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Antibiotic-resistant pathogens in different patient settings and identification of surveillance gaps in Switzerland - a systematic review

R Fulchini, Werner Albrich, A Kronenberg, A Egli, Christian R. Kahlert, Matthias Schlegel & Philipp Kohler

Kurzfassung The prevalence of antimicrobial resistance (AMR) varies significantly among different patient populations. We aimed to summarise AMR prevalence data from screening studies in different patient settings in Switzerland and to identify surveillance gaps. We performed a systematic review, searching Pubmed, MEDLINE, Embase (01/2000-05/2017) and conference proceedings for Swiss studies reporting on carbapenemase-producing Enterobacteriaceae (CPE), extended-spectrum beta-lactamases (ESBL), mobilised colistin-resistance, methicillin-resistant Staphylococcus aureus (MRSA) and vancomycin-resistant Enterococci (VRE) within different patient settings. We identified 2345 references and included 46 studies. For acute care patients, most screening data come from admission screenings, whereas AMR prevalence among hospitalised patients is largely unknown. Universal admission screenings showed ESBL-prevalences of 5-8% and MRSA-prevalences of 2-5%. For targeted screening, ESBL-prevalence ranged from 14-21%; MRSA-prevalence from 1-4%. For refugees, high ESBL (9-24%) and MRSA (16-24%) carriage rates were reported; returning travellers were frequently (68-80%) colonised with ESBL. Screening data for other pathogens, long-term care facility (LTCF) residents and pediatric populations were scarce. This review confirms high ESBL- and MRSA-carriage rates for risk populations in Switzerland. Emerging pathogens (CPE and VRE) and certain populations (inpatients, LTCF residents and children) are understudied. We encourage epidemiologists and public health authorities to consider these findings in the planning of future surveillance studies.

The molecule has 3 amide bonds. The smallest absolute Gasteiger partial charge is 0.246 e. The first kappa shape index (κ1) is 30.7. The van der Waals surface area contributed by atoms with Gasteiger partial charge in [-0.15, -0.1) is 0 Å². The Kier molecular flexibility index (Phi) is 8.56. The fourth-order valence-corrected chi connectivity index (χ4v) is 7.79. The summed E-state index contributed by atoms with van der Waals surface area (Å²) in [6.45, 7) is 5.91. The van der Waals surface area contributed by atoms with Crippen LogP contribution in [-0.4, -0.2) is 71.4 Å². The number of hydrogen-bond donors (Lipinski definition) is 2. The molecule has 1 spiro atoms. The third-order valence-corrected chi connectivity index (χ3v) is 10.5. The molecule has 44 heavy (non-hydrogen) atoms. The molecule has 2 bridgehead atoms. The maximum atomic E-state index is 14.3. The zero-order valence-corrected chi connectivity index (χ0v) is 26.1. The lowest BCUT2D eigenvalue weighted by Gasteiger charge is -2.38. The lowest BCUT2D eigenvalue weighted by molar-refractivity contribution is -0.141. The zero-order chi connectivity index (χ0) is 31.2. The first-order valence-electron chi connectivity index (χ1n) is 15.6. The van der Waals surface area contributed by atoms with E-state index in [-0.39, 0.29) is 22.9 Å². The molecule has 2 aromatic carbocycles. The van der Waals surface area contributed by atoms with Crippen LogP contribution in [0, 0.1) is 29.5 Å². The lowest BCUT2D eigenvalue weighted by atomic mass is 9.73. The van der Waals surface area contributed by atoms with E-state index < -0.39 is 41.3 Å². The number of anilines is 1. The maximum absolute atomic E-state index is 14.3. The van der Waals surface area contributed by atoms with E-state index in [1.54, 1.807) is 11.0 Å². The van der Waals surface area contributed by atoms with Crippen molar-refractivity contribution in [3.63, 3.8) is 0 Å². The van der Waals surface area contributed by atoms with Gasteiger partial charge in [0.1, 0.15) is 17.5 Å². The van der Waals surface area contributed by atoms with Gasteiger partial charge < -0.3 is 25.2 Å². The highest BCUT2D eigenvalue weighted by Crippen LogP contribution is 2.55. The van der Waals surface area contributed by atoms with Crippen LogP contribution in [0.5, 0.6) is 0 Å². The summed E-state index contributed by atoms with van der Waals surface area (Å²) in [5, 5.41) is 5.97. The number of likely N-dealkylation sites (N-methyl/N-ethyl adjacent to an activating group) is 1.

Zitation Fulchini R, Albrich W, Kronenberg A, Egli A, Kahlert C R, Schlegel M, Kohler P. Antibiotic-resistant pathogens in different patient settings and identification of surveillance gaps in Switzerland - a systematic review. Epidemiol Infect 2019; 147:e259.
   
Typ Wissenschaftlicher Artikel/Review (Englisch)
Veröffentlichungsdatum 30-08-2019
Titel der Zeitschrift Epidemiol Infect (147)
ISSN electronic 1469-4409
Seiten e259
PubMed 31466538
DOI 10.1017/S0950268819001523